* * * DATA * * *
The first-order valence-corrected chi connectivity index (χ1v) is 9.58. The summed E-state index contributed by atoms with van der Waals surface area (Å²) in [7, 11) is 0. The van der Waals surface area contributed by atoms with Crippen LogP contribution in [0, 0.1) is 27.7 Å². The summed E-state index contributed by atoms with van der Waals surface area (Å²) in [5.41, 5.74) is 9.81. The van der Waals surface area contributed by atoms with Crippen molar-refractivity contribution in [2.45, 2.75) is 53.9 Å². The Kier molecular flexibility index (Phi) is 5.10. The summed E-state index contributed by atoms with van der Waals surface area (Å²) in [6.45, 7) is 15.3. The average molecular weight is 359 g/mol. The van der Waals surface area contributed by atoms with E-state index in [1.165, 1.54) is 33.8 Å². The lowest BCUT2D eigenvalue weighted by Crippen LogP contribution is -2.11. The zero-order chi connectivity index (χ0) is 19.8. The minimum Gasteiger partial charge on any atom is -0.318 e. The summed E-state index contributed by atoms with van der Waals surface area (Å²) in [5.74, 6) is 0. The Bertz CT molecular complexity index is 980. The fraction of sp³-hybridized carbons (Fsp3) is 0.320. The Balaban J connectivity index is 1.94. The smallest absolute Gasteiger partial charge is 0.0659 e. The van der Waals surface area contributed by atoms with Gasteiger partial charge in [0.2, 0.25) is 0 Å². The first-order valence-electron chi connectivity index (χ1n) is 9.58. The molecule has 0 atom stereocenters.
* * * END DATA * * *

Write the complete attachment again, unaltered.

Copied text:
The first-order valence-corrected chi connectivity index (χ1v) is 9.58. The summed E-state index contributed by atoms with van der Waals surface area (Å²) in [7, 11) is 0. The van der Waals surface area contributed by atoms with Crippen LogP contribution in [0, 0.1) is 27.7 Å². The summed E-state index contributed by atoms with van der Waals surface area (Å²) in [5.41, 5.74) is 9.81. The van der Waals surface area contributed by atoms with Crippen molar-refractivity contribution in [2.45, 2.75) is 53.9 Å². The Kier molecular flexibility index (Phi) is 5.10. The summed E-state index contributed by atoms with van der Waals surface area (Å²) in [6.45, 7) is 15.3. The average molecular weight is 359 g/mol. The van der Waals surface area contributed by atoms with E-state index in [1.165, 1.54) is 33.8 Å². The lowest BCUT2D eigenvalue weighted by Crippen LogP contribution is -2.11. The zero-order chi connectivity index (χ0) is 19.8. The minimum Gasteiger partial charge on any atom is -0.318 e. The summed E-state index contributed by atoms with van der Waals surface area (Å²) in [5.74, 6) is 0. The Bertz CT molecular complexity index is 980. The fraction of sp³-hybridized carbons (Fsp3) is 0.320. The Balaban J connectivity index is 1.94. The smallest absolute Gasteiger partial charge is 0.0659 e. The van der Waals surface area contributed by atoms with Gasteiger partial charge in [0.2, 0.25) is 0 Å². The first-order valence-electron chi connectivity index (χ1n) is 9.58. The molecule has 0 atom stereocenters.